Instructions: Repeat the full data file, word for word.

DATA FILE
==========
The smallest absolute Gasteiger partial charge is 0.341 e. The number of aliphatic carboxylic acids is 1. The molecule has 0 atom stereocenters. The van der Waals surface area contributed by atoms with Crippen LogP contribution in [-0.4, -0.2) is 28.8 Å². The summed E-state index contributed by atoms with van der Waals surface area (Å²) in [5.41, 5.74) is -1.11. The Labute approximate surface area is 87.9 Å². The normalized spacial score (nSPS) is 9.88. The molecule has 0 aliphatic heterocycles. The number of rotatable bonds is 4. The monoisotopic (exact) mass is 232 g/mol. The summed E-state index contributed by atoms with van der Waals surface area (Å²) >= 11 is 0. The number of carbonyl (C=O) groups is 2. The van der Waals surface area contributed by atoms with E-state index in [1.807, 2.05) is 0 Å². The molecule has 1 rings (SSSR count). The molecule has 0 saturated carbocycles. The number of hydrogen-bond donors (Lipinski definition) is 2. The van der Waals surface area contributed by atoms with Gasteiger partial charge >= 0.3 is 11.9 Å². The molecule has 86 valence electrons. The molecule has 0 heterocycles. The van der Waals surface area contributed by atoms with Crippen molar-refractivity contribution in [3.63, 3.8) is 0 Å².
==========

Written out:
The smallest absolute Gasteiger partial charge is 0.341 e. The number of aliphatic carboxylic acids is 1. The molecule has 0 atom stereocenters. The van der Waals surface area contributed by atoms with Crippen LogP contribution in [-0.4, -0.2) is 28.8 Å². The summed E-state index contributed by atoms with van der Waals surface area (Å²) in [5.41, 5.74) is -1.11. The Labute approximate surface area is 87.9 Å². The normalized spacial score (nSPS) is 9.88. The molecule has 0 aliphatic heterocycles. The number of rotatable bonds is 4. The monoisotopic (exact) mass is 232 g/mol. The summed E-state index contributed by atoms with van der Waals surface area (Å²) >= 11 is 0. The number of carbonyl (C=O) groups is 2. The van der Waals surface area contributed by atoms with E-state index in [1.807, 2.05) is 0 Å². The molecule has 1 rings (SSSR count). The molecule has 0 saturated carbocycles. The number of hydrogen-bond donors (Lipinski definition) is 2. The van der Waals surface area contributed by atoms with Gasteiger partial charge >= 0.3 is 11.9 Å². The molecule has 86 valence electrons. The molecule has 0 heterocycles. The van der Waals surface area contributed by atoms with Crippen molar-refractivity contribution in [3.63, 3.8) is 0 Å².